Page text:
In the late 1990s, the rapper, producer and record mogul best known as Puff Daddy was perhaps the most visible force of expansion in hip-hop, pushing the once-scrappy form to lavish extremes with songs (and videos) that borrowed the language of pop to glorify a proud but knowing ambition.
"I call all the shots, rip all the spots," he rapped in "Mo Money Mo Problems," his exuberant collaboration with the late Notorious B.I.G. and Mase, "Rock all the rocks, cop all the drops / I know you thinkin' now, when all the ballin' stops?"
So when Combs, now 46, brought his all-star Bad Boy Family Reunion tour to the Forum on Tuesday night, he wasn't just celebrating the New York record label he founded more than 20 years ago (although he and Bad Boy acts such as Lil' Kim and the Lox did plenty of that in typically extravagant fashion).
Combs also used the three-hour concert — the final date of the Bad Boy road show — to make sweeping proclamations on larger themes.
The most important came late in the night, when he brought out Dr. Dre and Snoop Dogg, two icons of West Coast rap, for a mini-performance meant to demonstrate how fully those involved have shaken off the East Coast-West Coast rivalry that once roiled hip-hop.
Following spirited renditions of "The Next Episode" and "Still D.R.E.," a large video screen at the rear of the stage flashed two Vibe magazine covers: one featuring Snoop and Dre along with Death Row Records founder Suge Knight and Tupac Shakur (the latter was shot to death in 1996), the other with Combs and the Notorious B.I.G. (whose slaying the next year was considered by many an act of retaliation).
To bring these survivors together onstage — in Los Angeles, no less — had real "importance for hip-hop," said Combs, visibly moved, and he was right.
He was no less effusive during an unannounced appearance by Mary J. Blige, the hugely influential R&B star whose blend of soul vocals and hip-hop beats Combs helped shape in his pre-Bad Boy days as an A&R executive at Uptown Records.
"You ever seen history?" he asked the crowd before bringing out Blige, who delivered her breakout hit "Real Love" with all the streetwise yearning for which she's adored. Then Combs told her, "You never signed to Bad Boy, but you're the reason we had Bad Boy," and embraced her tightly.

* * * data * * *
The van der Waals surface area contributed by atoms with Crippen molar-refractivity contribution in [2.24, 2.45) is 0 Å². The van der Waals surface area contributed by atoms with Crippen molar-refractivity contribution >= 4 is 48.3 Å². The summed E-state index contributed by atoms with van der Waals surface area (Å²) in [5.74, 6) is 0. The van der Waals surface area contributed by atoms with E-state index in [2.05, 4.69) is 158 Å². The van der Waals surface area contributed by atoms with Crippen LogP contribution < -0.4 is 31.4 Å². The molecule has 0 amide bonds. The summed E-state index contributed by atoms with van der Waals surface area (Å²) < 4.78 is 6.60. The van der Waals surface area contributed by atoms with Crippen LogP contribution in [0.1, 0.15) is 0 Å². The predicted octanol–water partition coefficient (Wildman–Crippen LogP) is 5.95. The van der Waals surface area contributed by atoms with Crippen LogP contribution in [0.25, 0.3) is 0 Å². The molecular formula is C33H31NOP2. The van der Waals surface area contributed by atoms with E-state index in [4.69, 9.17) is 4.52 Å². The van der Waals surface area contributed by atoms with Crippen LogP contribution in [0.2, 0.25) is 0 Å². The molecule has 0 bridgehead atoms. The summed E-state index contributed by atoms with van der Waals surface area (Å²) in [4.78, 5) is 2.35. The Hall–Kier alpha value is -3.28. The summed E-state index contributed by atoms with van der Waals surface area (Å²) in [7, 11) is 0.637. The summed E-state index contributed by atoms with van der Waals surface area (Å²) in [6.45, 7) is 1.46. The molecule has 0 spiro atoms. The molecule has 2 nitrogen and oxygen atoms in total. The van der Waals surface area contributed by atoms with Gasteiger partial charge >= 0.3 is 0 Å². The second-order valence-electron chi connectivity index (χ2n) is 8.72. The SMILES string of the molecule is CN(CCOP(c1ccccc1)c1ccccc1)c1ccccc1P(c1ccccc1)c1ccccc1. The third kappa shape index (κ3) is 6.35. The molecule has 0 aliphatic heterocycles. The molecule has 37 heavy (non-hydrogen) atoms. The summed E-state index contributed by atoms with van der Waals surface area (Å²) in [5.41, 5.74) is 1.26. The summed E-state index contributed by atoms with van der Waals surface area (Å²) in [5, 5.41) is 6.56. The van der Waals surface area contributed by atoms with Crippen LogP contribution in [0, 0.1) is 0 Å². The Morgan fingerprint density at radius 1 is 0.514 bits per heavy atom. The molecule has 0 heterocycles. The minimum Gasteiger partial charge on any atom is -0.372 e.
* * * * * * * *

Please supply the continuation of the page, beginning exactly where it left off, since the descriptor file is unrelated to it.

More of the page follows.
Additional surprise guests included DMX, whose growling theatrics felt in the ’90s like a goth-tinged inverse of the shiny Bad Boy aesthetic;
The Bad Boy years were showcased in back-to-back sets by the Lox, 112, Total, Carl Thomas and Faith Evans, each a fast-moving reminder of how many songs Combs drove up the charts at a time when record sales funded the type of over-the-top lifestyle the label embodied.
For "Can't Nobody Hold Me Down," built over a drowsily hypnotic sample of Grandmaster Flash's foundational rap track "The Message," Mase ambled onstage wearing a knee-length white-fur coat. And during "Been Around the World" he and Combs happily re-created the flashy dance moves they made famous in their music videos, which defined hip-hop's visual style at the time.
Lil' Kim offered some of the same razzle-dazzle with her blond curls and sparkly leotard, though her rapping in "Get Money" had a snarling intensity that made even DMX look like a softie.
The show ended with two personal moments Combs transformed into high-level show business.
First, he introduced two of his sons, Justin and Christian, the latter of whom he said had designs on being a rapper. Yet rather than simply giving over the stage to his child, Combs launched into a fatherly address on the need for truth in hip-hop, gesticulating so fervently that he ended up ripping his pants. (Then he let the kid do his thing.)
And for the final set piece Combs brought out most of the evening's performers — as well as a choir with singers dressed in robes — for a full-throated rendition of "I'll Be Missing You," his smash 1997 tribute to B.I.G.
Anyone who's followed pop music over the last two decades has heard this song countless times, so many that the pain at its core has likely faded into mere nostalgia for a distant age. Here, though, the emotion of the music seemed alive.
Combs was remembering — and, as always, performing. But he was feeling too.